I confess. I read coookbooks. I love them. I find they are the perfect spacer between the mysteries I must (and love to) read professionally. My favorites paint a history and a story with recipes. I couldn't say it better than from the intro to Mouth Wide Open: "What I do is look for recipes with the potential for a lively conversation...I don't follow recipes; I interact with them." (North Point Press, $26)
I have my favorite authors; Jacques, Edna, The Frug, James, Laurie, and even my guilty pleasures; Tony, Nigella, Jamie.
But a new volume of John Thornes' essays is cause to rejoice. Thorne asks us to expand our horizons and gives us the means to eat there. Always a New England pragmatist he discusses food in America and finds surprising simple joys. Originally, these essays appear in the Thorne's newsletter, Simple Cooking, begun in 1983. I've been a big fan of Thorne's writings since my publisher's sales rep days and sold Simple Cooking back in '87. This is the finest commentary on American Food as I've found. I urge you to track down all of the books.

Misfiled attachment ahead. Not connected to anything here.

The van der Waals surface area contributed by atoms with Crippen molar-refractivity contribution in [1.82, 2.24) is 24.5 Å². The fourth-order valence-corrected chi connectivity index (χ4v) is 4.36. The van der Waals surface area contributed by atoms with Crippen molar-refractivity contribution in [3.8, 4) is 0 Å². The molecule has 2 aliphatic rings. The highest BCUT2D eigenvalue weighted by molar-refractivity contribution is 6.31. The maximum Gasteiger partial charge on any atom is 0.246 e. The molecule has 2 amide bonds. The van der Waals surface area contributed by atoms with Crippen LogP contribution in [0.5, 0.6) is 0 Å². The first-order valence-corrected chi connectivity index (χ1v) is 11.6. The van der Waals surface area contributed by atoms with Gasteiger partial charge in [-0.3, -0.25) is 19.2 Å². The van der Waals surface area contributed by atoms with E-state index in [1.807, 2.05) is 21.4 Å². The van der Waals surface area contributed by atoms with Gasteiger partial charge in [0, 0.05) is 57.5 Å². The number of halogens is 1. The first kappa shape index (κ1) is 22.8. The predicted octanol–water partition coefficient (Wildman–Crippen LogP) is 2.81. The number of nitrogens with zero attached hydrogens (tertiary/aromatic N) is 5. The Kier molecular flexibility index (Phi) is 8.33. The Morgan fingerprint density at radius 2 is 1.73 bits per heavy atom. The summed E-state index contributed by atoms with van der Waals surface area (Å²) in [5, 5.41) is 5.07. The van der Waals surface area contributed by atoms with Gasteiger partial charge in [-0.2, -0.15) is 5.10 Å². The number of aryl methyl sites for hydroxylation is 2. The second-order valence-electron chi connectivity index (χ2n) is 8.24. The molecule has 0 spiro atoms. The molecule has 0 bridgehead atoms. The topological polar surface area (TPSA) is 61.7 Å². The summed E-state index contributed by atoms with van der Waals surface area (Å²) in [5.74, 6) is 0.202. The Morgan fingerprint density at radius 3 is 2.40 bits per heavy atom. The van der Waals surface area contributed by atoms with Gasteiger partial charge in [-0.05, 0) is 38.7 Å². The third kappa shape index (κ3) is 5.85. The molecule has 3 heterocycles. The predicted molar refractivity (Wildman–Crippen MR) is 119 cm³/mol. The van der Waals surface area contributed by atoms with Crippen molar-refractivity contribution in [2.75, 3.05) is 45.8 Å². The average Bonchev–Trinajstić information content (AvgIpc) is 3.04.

Some of my favorite things John Thorne has taught me:
Tunna Pannkakor. With Lingonberry Jam. My Swedish aunties made them, and here's why.
Macaroni and Cheese. Can you argue with Pearl Bailey? I can't. (p.32)
Chili. This essay deconstructs all aspects of The Bowl of Red.
Rice. I now keep 4 kinds in the house.
Quintessential Toast. 12 pages about Toast.
I haven't been able to cook out of Mouth Wide Open yet, but I'm looking forward to spending a day making Marmalade. Sevilles will be in season soon.
I wanted to assure you that yes, I do read all the books I report on.
In researching the links for this Book Report, I found this special article, I include it just for you, democommie™™™™®©
Mouth Wide Open is available at Jackson Street Books and fine independent bookstores everywhere. As many of these titles are out of print, searching Biblio.com may provide copies. And sorry, the signed James Beard is not for sale.